Wind Energy, Onshore Case—Acceptable Locations for Wind Turbines05 Apr

Massachusetts’s Goal

In January 2009, Gov. Deval Patrick set a goal of developing 2,000 megawatts (MW) of wind power capacity, enough to power 800,000 Massachusetts homes, by 2020. This post addresses unrealistic expectations of that goal in terms of onshore wind turbines. (The offshore case will be treated in separate posts.)

Acceptable Locations for Wind Turbines

In planning for wind development, the first task is to figure out the minimum wind speed needed by turbines, land areas where that speed is available, and the fraction of the time that it blows at that minimum level (known as the capacity factor). Areas with annual average wind speeds around 6.5 meters per second at a 80 meter height and a capacity factor 30 percent generally are considered to have a suitable wind resource for development. The National Renewable Energy Laboratory (NREL) in conjunction with AWS True Power conducted this wind area analysis. These areas did not include parks, wilderness regions, urban areas, and water features (because of the not-in-my-backyard (NIMBY) syndrome).

Based on this NREL analysis, the April 7 post will discuss unrealistic growth of wind turbines in Massachusetts as well as the incorrect number of homes that would be powered by them. The post of April 12 will highlight wind turbine issues associated with high capital costs and tax breaks. Summarized in the post of April 14 will be business-development issues related to the commercialization of wind turbines.

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One Response to “Wind Energy, Onshore Case—Acceptable Locations for Wind Turbines”

  1. Kavan Hayward Reply

    Thanks for the great article. It seems that people are finally starting to get it and are doing what needs to be done to lower their carbon footprint. Now if they would just lower the price of things like LED light bulbs and give more insenstives to purchasing and installing wind turbines or solar panels. Then maybe everyone would get involved.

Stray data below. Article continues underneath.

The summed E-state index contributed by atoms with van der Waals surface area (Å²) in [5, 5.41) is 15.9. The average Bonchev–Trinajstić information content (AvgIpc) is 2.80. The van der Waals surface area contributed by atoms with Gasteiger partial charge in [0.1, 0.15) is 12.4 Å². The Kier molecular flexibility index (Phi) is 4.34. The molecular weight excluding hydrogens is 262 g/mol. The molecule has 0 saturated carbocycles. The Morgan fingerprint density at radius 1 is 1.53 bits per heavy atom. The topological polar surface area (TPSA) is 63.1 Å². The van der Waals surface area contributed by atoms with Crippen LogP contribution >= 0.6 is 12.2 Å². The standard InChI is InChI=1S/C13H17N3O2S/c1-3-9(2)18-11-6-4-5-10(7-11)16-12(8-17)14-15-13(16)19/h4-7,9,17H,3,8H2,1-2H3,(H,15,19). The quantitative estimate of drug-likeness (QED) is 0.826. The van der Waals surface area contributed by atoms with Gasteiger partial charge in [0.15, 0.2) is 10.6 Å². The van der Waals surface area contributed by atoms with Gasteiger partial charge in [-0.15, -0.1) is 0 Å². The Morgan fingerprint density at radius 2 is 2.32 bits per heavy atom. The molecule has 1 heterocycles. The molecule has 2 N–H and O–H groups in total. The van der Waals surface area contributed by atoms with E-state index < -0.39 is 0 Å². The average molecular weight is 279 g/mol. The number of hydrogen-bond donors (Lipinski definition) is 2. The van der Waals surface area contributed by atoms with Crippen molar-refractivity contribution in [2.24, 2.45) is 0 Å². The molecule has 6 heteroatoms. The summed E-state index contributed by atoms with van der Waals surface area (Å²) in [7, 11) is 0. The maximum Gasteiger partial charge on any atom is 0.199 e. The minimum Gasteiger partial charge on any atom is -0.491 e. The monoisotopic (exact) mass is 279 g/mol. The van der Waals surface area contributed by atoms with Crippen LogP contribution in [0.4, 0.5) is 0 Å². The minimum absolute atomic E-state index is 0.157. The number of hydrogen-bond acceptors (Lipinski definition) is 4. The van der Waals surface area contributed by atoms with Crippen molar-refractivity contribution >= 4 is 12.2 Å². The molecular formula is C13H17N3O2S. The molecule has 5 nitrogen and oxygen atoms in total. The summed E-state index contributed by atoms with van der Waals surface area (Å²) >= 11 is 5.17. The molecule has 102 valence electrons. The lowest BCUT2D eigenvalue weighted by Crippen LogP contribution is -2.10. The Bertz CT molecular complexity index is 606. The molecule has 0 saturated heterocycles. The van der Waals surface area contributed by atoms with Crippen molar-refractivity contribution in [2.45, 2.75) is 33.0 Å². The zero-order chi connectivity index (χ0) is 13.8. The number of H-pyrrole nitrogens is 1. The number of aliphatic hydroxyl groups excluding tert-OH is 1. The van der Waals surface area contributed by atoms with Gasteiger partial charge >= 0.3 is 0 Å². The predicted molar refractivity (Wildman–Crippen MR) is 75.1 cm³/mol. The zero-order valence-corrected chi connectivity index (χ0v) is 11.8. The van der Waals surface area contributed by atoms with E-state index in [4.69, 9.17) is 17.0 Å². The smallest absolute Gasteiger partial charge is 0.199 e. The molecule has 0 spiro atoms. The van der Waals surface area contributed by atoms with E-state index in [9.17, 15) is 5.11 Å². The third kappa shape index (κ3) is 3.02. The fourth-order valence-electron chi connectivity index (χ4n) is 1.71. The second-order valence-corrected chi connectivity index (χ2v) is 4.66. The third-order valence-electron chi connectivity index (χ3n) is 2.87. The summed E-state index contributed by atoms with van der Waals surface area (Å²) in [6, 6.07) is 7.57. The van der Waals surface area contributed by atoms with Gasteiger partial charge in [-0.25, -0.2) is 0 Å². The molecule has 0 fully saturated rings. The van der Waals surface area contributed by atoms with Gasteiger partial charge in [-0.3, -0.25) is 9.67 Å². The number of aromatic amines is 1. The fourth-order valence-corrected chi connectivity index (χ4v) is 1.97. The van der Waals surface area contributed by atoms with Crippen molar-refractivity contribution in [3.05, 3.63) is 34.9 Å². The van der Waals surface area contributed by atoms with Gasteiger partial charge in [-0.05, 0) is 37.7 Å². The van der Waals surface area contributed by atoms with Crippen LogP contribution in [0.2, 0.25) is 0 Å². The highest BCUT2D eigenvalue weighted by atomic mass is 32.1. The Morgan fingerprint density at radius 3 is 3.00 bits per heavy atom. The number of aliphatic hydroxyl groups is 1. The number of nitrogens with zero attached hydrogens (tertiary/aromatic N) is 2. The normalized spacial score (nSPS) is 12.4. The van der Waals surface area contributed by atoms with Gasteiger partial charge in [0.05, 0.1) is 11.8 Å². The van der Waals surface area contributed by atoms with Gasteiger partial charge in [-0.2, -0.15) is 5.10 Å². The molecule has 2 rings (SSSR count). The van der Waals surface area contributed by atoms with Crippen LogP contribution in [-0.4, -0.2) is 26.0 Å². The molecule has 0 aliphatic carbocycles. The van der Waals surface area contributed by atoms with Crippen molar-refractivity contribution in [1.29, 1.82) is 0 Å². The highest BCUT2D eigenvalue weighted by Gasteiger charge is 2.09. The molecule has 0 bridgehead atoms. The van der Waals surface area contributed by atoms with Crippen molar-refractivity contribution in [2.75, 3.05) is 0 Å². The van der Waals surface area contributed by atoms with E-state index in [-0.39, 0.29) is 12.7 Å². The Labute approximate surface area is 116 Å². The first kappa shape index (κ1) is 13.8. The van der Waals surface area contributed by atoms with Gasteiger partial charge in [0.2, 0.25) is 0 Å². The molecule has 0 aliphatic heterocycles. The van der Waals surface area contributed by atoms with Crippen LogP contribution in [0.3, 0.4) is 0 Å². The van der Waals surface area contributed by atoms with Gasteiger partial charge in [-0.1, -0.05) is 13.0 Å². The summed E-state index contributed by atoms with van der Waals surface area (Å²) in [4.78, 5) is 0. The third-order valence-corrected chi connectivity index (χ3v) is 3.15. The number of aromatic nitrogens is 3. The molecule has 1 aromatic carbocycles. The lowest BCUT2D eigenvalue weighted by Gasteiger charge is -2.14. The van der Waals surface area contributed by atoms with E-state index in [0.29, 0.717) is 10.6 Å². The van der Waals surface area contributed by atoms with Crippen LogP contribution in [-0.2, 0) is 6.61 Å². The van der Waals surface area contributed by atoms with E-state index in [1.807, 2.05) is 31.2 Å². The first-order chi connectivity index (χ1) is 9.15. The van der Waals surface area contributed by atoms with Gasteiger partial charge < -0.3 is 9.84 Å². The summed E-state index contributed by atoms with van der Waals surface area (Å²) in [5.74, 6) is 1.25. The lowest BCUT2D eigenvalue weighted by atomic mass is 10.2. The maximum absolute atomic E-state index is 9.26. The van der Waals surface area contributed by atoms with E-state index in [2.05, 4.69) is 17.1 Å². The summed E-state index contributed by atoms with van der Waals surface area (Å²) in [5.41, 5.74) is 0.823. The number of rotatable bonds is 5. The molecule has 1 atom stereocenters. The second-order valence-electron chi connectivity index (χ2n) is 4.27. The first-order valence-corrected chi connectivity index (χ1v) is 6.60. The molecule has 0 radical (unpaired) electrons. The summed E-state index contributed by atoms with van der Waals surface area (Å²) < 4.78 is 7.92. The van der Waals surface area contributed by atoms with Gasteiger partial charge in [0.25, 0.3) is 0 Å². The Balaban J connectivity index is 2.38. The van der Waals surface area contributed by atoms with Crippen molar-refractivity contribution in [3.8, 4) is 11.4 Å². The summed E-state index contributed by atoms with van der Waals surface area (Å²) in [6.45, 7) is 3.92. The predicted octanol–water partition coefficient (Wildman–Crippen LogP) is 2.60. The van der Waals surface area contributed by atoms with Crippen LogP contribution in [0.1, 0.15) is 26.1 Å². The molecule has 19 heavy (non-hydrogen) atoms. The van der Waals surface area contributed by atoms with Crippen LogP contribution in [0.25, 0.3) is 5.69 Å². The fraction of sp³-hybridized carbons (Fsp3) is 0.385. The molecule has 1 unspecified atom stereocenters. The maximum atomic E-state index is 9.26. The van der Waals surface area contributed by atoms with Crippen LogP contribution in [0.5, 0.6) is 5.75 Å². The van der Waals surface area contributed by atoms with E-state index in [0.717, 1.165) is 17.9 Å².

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About Dr. Everson

Prior to forming this SBIR consultant practice, Dr. Jeffrey Everson was director of business development for QinetiQ North America’s Technology Solutions Group (previously Foster-Miller, Inc.).

Dr. Everson has won and been the principal investigator for several SBIR programs, including a Phase I program for NASA, a Phase I project for the U.S. Air Force, and Phase I and II contracts from the U.S. Department of Transportation. For the Phase II program, he received a Tibbetts Award for exemplifying the best in SBIR achievement.

Previously Dr. Everson held senior scientist positions at Battelle Memorial Institute, The Analytic Sciences Corporation (TASC), Honeywell Electro Optics Systems Division, and Itek Optical Systems Division.

He holds a PhD in physics from Boston College and a MS/BS in physics from Northeastern University.


For more information about how JHEverson Consulting can help your company with its SBIR and STTR proposals, please contact Jeff Everson.

JHEverson Consulting is based in the Boston area but consults for clients throughout North America. It also is supported by affiliated consultants.